Engaging Journeys, Engaged Journalism

Road Noise I: Unchanging Waters

Earlier this year I moved to an idyllic rural neighborhood close to Lake Oroville. From my desk I see out onto a big pond and cow pastures through the branches of a big blue oak. A few weeks ago I looked up to see a Swainson’s Hawk perched on a jagged branch, 20 feet away, looking around for dinner. All other birds scattered fast, except for the industrious Black Phoebes nesting on my front porch. They kept a watchful eye, of course. That hawk would just as eagerly eat other birds as go after field mice, and birds know it. The phoebes seemed to feel protected, perhaps counting on time and tradition being on their side. They have hatched their young here for years now. They stood their ground.


Just a few miles away is the lake itself and the four-lane Highway 70 bridge that spans what used to be a river, the West Branch of the Feather River. When I was a kid growing up in Chico my brothers and I could always count on a road trip to Oroville whenever relatives came to town, so we could show off our upcoming dam–the nation’s largest earth-filled dam, the grownups bragged. Once it was finished it would collect water from all branches of the Feather River and hold it for recreational use until it came time to ship it downstream. As I recall we kids were unimpressed. “It’s just dirt,” we’d whisper, out of adult earshot. “Who hasn’t seen dirt?”


But we were impressed by most of Northern California, the only place we’d ever known. Luckily for me, there were lots of road trips to gather those impressions.


In the 1950s, when my parents arrived in Chico, the city was still a close-knit town and the locals took their sweet time making newcomers feel welcome. If you really wanted to live here, though, waiting for acceptance was worth it. My dad was a newly minted dentist from University of the Pacific’s dentistry school in San Francisco, but people who wanted one already had a family dentist. So he started his practice gradually, building from a dire dental emergency here and a flu-stricken dentist there. To pay the bills and to fill generous free time he distributed Falstaff beer all around Northern California. Before we started school we kids got to go along.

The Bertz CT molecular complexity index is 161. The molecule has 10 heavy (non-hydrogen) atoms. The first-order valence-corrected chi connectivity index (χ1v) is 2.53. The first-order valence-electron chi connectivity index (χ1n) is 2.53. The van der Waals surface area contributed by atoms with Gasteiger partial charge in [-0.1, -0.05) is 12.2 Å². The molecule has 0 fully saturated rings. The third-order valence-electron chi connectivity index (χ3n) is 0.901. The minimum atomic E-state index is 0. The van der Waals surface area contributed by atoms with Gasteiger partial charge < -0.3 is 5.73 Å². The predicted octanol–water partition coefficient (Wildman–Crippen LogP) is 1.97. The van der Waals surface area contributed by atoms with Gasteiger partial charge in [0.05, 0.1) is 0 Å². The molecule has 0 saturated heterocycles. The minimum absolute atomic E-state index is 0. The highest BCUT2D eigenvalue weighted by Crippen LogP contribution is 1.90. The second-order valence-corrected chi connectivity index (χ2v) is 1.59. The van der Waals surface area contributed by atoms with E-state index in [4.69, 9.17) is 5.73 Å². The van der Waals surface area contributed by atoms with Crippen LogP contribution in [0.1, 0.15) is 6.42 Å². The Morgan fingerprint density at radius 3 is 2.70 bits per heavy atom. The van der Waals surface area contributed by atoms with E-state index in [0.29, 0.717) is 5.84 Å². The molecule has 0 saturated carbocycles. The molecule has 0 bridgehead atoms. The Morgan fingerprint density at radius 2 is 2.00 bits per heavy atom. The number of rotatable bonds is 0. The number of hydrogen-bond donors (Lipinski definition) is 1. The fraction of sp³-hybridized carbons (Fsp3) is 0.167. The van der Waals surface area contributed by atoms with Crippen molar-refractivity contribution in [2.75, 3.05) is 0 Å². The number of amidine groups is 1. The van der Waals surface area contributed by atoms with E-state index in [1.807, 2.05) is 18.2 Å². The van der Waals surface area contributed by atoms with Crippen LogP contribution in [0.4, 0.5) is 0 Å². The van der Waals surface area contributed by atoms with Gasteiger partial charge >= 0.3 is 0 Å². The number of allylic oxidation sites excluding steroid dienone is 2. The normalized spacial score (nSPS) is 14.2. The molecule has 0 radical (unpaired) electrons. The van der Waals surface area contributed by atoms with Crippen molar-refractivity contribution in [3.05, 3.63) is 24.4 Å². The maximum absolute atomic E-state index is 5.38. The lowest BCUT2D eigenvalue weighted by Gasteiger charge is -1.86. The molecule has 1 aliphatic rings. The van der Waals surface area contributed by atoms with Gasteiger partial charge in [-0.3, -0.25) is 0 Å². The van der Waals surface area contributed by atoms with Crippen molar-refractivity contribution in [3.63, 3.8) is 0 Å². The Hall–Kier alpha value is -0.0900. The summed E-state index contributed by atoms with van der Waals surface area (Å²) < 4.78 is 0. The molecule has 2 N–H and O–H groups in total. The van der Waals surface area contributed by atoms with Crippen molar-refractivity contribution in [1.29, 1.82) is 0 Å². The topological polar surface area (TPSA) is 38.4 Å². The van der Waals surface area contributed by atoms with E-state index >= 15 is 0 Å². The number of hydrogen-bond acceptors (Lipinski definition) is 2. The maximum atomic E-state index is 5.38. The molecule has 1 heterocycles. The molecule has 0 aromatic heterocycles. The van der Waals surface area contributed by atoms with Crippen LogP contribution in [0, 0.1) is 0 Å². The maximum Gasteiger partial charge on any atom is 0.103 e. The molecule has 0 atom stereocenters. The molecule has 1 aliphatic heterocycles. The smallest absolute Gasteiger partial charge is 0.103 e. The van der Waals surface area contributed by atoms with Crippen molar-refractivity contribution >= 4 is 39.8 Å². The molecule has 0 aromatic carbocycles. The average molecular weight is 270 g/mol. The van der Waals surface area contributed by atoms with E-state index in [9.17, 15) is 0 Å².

1962 west branch bridge
Construction of the Highway 70 bridge


I feel fairly certain that an early childhood spent washboarding down backroads, scaring up deer, jackrabbits, and quail, started me up the road to travel writing. What could be better, really, than just roaming around? Which is what travel writing is if you don’t count the ridiculous amount of work.


I’m equally certain that back then I didn’t worry about a possible future in which the streams and rivers I waded in and the amazing landscapes they made possible might all be sucked dry by a giant Southern California straw.


But that was then, this is now, and in the interim a lot of water has flowed under bridges spanning the West Branch of the Feather River.


The original Yankee Hill bridge–shown here in 1962 during construction of the Highway 70 bridge overhead, a black-and-white photograph published a year later in Bill Talbitzer’s book Lost Under the Feather–was two lanes wide if you had a vivid imagination, just like the two meandering ribbons of Nelson Bar Road that it tied together. That’s me in the middle in the second photo, standing on the same bridge in 1956 with my brothers while on a Falstaff beer run. Already I seem to be commenting on the scenery.
Kim at Yankee Hill
The editor, age 3


It’s all under water now–the rubble that once supported that old bridge, part of the tiny road near Yankee Hill that led up to it, and landscapes of memory stretching back to long before the California Gold Rush. All that remains unchanged is water from the West Branch of the Weather River, though where it goes has changed forever.


And so we introduce the first big topic Up the Road will tackle: the future of California water, examined from a very Northern California perspective.


In this week’s issue we offer “What Water Means to a Rancher,” an essay by Butte County cattle rancher JoEllen Hall, and my own “We Know the Worth of Water When Wells and Rivers Run Dry,” the first part of an introduction to our upcoming series on California’s water crisis. The series itself won’t start until fall, but here’s the first sip. Accompanying that essay are two wonderful poems, published here courtesy of Bear Star Press: “One Lesson” by Albert Garcia and “Apple-Cheeked Fish” by Maya Khosla. Enjoy:



Kim Weir


P.S. There’s more to Up the Road, both as a publication and non-profit educational effort, than we can demonstrate here. Look for basic information on our “starter website.” We’ll say more as we roll along.